“Roueché’s writings have become unofficial textbooks for medical students, interns, practitioners, scientists, and for that matter anyone interested in human illness. They are engrossing, instructive, accurate, and marvelous fun to read, and the present collection represents Roueché at his best.”—Lewis Thomas, MD, author of The Lives of a Cell and The Medusa and the Snail
The Medical Detectivesby Berton Roueche
What do Lyme’s disease in Long Island, a pig from New Jersey, and am amateur pianist have in common? All are subjects in three of 24 utterly fascinating tales of strange illnesses, rare diseases, poisons, and parasites—each tale a thriller of medical suspense by the/b>
The classic collection of award-winning medical investigative reporting
What do Lyme’s disease in Long Island, a pig from New Jersey, and am amateur pianist have in common? All are subjects in three of 24 utterly fascinating tales of strange illnesses, rare diseases, poisons, and parasites—each tale a thriller of medical suspense by the incomparable Berton Roueché. The best of his New Yorker articles are collected here to astound readers with intriguing tales of epidemics in America’s small towns, threats of contagion in our biggest cities, even bubonic plague in a peaceful urban park.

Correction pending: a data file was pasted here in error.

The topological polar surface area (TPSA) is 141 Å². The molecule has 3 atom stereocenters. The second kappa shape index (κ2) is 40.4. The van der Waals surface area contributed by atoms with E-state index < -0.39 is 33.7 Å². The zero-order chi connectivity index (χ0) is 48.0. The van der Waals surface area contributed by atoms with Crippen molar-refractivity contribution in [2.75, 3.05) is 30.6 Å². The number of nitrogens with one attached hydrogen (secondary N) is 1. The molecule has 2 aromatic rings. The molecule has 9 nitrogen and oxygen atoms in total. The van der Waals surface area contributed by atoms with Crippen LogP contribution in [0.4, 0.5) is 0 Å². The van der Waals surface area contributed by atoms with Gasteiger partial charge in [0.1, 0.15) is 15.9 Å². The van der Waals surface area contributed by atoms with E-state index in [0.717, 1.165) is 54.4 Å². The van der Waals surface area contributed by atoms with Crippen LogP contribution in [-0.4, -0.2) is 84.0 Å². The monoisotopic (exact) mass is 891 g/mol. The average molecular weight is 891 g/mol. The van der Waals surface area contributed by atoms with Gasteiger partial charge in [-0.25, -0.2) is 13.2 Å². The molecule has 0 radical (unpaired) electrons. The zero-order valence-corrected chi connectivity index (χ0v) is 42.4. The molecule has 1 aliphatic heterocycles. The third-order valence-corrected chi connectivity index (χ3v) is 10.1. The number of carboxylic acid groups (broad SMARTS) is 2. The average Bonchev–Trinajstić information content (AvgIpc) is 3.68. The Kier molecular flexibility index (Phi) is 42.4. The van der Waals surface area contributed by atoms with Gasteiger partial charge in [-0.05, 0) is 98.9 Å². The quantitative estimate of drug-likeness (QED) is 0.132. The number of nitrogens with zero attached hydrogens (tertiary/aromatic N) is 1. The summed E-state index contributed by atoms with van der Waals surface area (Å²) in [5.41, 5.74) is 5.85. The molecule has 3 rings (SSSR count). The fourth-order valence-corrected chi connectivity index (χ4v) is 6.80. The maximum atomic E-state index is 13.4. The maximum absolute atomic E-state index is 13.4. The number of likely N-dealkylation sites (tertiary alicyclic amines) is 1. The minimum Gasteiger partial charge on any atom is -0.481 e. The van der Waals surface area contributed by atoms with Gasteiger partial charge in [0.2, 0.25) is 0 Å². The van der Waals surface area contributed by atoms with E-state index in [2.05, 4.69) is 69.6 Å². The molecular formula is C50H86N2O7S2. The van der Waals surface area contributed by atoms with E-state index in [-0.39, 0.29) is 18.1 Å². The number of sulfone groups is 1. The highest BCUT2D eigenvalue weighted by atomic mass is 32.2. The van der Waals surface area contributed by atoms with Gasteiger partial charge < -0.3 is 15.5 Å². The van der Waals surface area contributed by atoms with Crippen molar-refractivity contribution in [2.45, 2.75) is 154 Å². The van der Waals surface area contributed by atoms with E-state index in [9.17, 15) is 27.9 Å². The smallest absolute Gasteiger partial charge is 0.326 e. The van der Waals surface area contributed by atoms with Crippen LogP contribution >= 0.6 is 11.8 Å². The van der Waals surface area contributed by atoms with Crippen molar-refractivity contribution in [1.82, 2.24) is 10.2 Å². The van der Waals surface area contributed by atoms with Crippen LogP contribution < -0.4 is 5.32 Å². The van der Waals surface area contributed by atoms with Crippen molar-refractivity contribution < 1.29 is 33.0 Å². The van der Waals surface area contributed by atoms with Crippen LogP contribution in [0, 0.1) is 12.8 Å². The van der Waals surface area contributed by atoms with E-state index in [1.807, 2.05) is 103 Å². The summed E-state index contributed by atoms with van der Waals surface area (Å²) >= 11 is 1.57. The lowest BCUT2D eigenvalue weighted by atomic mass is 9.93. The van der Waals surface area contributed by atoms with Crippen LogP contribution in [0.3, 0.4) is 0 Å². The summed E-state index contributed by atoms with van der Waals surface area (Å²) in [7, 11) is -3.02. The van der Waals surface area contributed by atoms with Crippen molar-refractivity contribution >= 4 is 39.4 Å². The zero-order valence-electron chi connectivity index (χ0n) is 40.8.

In each true story, local health authorities and epidemiologists race against time to find the clue to an unknown and possibly fatal disease. Sometimes a life hangs in the balance, and the culprit may be as innocuous as a bowl of oatmeal. Award-winning journalist Berton Roueché is unfailingly exact, informative, and able to keep anyone reading till dawn.
Meet the Author
BERTON ROUECHÉ joined the staff of The New Yorker in 1944. His “Annals of Medicine” department and his stature as a medical journalist have been recognized by numerous awards, including those from the Lasker Foundation and the American Medical Association. He lived and worked in Amagansett, Long Island, for many years, and died, at age 83, in 1994.
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If you answered yes, then you will love this book. Berton Roueche originally wrote these medical stories for the New Yorker Magazine, and although the stories may be a bit dated, they are still very compelling. I would recommend this book to anyone who likes stories of medical mysteries, and/or anyone interested in the medical field. Great book!